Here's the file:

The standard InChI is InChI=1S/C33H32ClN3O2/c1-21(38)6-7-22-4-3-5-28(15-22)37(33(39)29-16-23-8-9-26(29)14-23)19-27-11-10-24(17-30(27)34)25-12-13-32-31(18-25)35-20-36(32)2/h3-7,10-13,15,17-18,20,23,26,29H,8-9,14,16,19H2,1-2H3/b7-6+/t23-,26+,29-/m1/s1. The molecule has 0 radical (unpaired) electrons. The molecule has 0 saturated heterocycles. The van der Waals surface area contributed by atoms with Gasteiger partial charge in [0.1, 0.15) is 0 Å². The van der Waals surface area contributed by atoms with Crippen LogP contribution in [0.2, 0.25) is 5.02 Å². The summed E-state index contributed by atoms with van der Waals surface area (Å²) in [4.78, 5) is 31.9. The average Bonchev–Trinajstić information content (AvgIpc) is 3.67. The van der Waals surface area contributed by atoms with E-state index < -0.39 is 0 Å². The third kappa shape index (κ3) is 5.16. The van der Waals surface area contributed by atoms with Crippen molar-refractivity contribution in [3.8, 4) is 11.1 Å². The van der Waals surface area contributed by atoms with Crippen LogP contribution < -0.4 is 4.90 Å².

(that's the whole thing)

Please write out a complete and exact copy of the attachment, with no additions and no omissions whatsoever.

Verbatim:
The standard InChI is InChI=1S/C33H32ClN3O2/c1-21(38)6-7-22-4-3-5-28(15-22)37(33(39)29-16-23-8-9-26(29)14-23)19-27-11-10-24(17-30(27)34)25-12-13-32-31(18-25)35-20-36(32)2/h3-7,10-13,15,17-18,20,23,26,29H,8-9,14,16,19H2,1-2H3/b7-6+/t23-,26+,29-/m1/s1. The molecule has 0 radical (unpaired) electrons. The molecule has 0 saturated heterocycles. The van der Waals surface area contributed by atoms with Gasteiger partial charge in [0.1, 0.15) is 0 Å². The van der Waals surface area contributed by atoms with Crippen LogP contribution in [0.2, 0.25) is 5.02 Å². The summed E-state index contributed by atoms with van der Waals surface area (Å²) in [4.78, 5) is 31.9. The average Bonchev–Trinajstić information content (AvgIpc) is 3.67. The van der Waals surface area contributed by atoms with E-state index < -0.39 is 0 Å². The third kappa shape index (κ3) is 5.16. The van der Waals surface area contributed by atoms with Crippen molar-refractivity contribution in [3.8, 4) is 11.1 Å². The van der Waals surface area contributed by atoms with Crippen LogP contribution < -0.4 is 4.90 Å².